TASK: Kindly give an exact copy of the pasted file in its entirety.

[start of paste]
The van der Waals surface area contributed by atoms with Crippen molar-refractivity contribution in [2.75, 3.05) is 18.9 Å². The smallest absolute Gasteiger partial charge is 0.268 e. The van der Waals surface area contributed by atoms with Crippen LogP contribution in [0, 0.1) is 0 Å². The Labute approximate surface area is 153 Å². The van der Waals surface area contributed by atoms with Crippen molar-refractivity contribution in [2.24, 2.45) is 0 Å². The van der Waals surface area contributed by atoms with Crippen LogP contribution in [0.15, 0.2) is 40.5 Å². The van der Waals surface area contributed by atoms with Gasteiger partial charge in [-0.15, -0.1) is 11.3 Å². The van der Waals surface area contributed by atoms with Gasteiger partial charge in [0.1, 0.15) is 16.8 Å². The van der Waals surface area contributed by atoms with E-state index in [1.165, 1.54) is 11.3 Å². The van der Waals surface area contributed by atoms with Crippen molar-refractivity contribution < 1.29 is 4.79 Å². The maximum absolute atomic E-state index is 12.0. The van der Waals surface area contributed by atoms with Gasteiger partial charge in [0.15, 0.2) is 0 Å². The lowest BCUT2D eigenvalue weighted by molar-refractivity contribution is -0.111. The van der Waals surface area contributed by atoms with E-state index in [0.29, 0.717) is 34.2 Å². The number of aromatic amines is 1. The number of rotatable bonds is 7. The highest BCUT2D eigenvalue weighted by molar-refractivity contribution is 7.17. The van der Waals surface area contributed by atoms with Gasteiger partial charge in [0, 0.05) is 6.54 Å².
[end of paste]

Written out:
The van der Waals surface area contributed by atoms with Crippen molar-refractivity contribution in [2.75, 3.05) is 18.9 Å². The smallest absolute Gasteiger partial charge is 0.268 e. The van der Waals surface area contributed by atoms with Crippen LogP contribution in [0, 0.1) is 0 Å². The Labute approximate surface area is 153 Å². The van der Waals surface area contributed by atoms with Crippen molar-refractivity contribution in [2.24, 2.45) is 0 Å². The van der Waals surface area contributed by atoms with Crippen LogP contribution in [0.15, 0.2) is 40.5 Å². The van der Waals surface area contributed by atoms with Gasteiger partial charge in [-0.15, -0.1) is 11.3 Å². The van der Waals surface area contributed by atoms with Gasteiger partial charge in [0.1, 0.15) is 16.8 Å². The van der Waals surface area contributed by atoms with E-state index in [1.165, 1.54) is 11.3 Å². The van der Waals surface area contributed by atoms with Crippen molar-refractivity contribution < 1.29 is 4.79 Å². The maximum absolute atomic E-state index is 12.0. The van der Waals surface area contributed by atoms with Gasteiger partial charge in [0.15, 0.2) is 0 Å². The lowest BCUT2D eigenvalue weighted by molar-refractivity contribution is -0.111. The van der Waals surface area contributed by atoms with E-state index in [0.29, 0.717) is 34.2 Å². The number of aromatic amines is 1. The number of rotatable bonds is 7. The highest BCUT2D eigenvalue weighted by molar-refractivity contribution is 7.17. The van der Waals surface area contributed by atoms with Gasteiger partial charge in [0, 0.05) is 6.54 Å².